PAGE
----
May 16th, 2017 Car News of the Day: BMW tops Chinese luxury market, SolarCity founder leaving Tesla

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【Summary】Car News of the Day for May 16th, 2017.

Original Claire    May 16, 2017 4:32 PM PT
May 16th, 2017 Car News of the Day: BMW tops Chinese luxury market, SolarCity founder leaving Tesla

BMW tops the luxury car chart in China

BMW and its Mini marque have seen a jump of 39% last month in total unit sales in the Chinese market, to 48,869 units, topping Mercedes sales increase of 35% and 47,627 vehicles sold, and Audi sales decrease of 6.9% with 46,166 units sold.

For the first four months of 2017, BMW's sales surged 18% compared with last year, and reached a total of 191,697 units. In order to keep the good score, BMW plans to double its production in China to 600,000 vehicles over the next 5 years. Meanwhile, the company will upgrade its assembly factories so that they can make electric cars.

The luxury brand is in a joint-venture partnership in China with Brilliance China Automotive Holdings.

SolarCity founder Lyndon Rive leaving Tesla in June


Lyndon Rive, CEO and co-founder of SolarCity before it got acquired by Tesla, will leave the EV company in June. He announced the departure on Monday, saying he wants to spend more time with family and to spin up a new company sometime next year.

Rive is Elon Musk's cousin, and co-founded SolarCity in 2006 with his brother Peter. Tesla acquired SolarCity for $2.6 billion in August last year, paving the way for Musk's ambition for a green energy and transportation company.

In his interview with Reuters, Rive said he is more interested in "starting and running companies," but it's also true that Tesla has changed strategy and impacted Rive's original vision of providing low-cost, widespread distribution of aftermarket installations for everyday people.

Tesla in an open statement thanked Lyndon's 11-year contribution to SolarCity, and wished him "the very best on his next venture."

Ford to cut 10% of its workforce in Asia and North America


After its first quarter profits dwindled and its stock price sliding, an insider told Reuters on Monday that Ford Motor Company plans to cut 10% of its salaried employees in North America and Asia.

According to the tipster, Ford will provide generous early retirement plans to reduce its salaried staff by October 1st. However, for its hourly workforce, the company does not have any plans to cut jobs.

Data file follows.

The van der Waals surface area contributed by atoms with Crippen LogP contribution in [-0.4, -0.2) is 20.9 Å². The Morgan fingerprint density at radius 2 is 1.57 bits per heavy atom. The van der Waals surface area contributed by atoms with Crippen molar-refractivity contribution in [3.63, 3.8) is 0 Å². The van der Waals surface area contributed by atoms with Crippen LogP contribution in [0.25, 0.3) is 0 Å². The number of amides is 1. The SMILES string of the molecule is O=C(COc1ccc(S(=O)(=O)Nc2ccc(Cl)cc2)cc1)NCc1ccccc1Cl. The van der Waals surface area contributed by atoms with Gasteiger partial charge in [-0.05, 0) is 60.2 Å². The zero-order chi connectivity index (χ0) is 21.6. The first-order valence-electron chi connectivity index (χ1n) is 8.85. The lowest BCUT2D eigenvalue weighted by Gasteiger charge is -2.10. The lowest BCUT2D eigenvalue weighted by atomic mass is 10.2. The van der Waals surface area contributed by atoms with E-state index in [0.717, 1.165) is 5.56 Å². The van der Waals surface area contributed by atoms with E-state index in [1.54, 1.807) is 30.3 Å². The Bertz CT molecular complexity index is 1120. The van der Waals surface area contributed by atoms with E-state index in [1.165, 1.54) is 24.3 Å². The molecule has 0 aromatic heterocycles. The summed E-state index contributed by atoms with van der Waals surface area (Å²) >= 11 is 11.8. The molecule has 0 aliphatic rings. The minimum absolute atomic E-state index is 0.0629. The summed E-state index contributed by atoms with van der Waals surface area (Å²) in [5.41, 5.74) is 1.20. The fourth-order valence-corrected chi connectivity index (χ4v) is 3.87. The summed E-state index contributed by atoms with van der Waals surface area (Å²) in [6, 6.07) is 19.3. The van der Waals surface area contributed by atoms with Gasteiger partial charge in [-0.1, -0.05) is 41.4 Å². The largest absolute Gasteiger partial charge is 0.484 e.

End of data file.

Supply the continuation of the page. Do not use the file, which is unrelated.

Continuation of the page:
Currently, Ford has about 30,000 salaried workers in the United States, and 200,000 globally. The cuts are part of a shrinking strategy to reduce $3 billion in spending, as new car auto sales in the U.S. are showing signs of declining after 7 years of consecutive growth.

The company declined to comment on the job cuts, but stressed it will stick to its core strategy of "driving profitable growth."

Intel, BMW and Mobileye now adding Delphi into their self-driving league


The Intel-BMW-Mobileye league is adding one more partner into their driverless squad: automotive giant Delphi. The four will work together to build an autonomous driving platform.

According to TechCrunch, Delphi will provide key computer components for the system, and has already provided a prototype of the platform which will ultimately be supplied to the collaborative team. Delphi will work directly with Intel and Mobileye on sensor fusion and highly automated driving software.

The companies have set the year 2021 as a target to put their automated driving platform into production. Rather than building a system exclusively for BMW cars, they hope the platform can also be used by other automakers and automotive systems developers.

Delphi earlier this month has spun out its powertrain department to a new company and will remain focused on autonomy and EVs.

NASA to work with FAA on drone management control


According to Los Angeles Times, the National Aeronautics and Space Administration (NASA) has been cooperating with the Federal Aviation Administration (FAA) and industry partners, to research requirements needed for drone control.

The regulations will focus on commercial drones that fly at heights or areas where commercial airplanes are operating. Unlike human-controlled air traffic system, the drone operators will use electronic systems to get constraint notifications and flight information.

The NASA will apply the results of its research into testing this summer.

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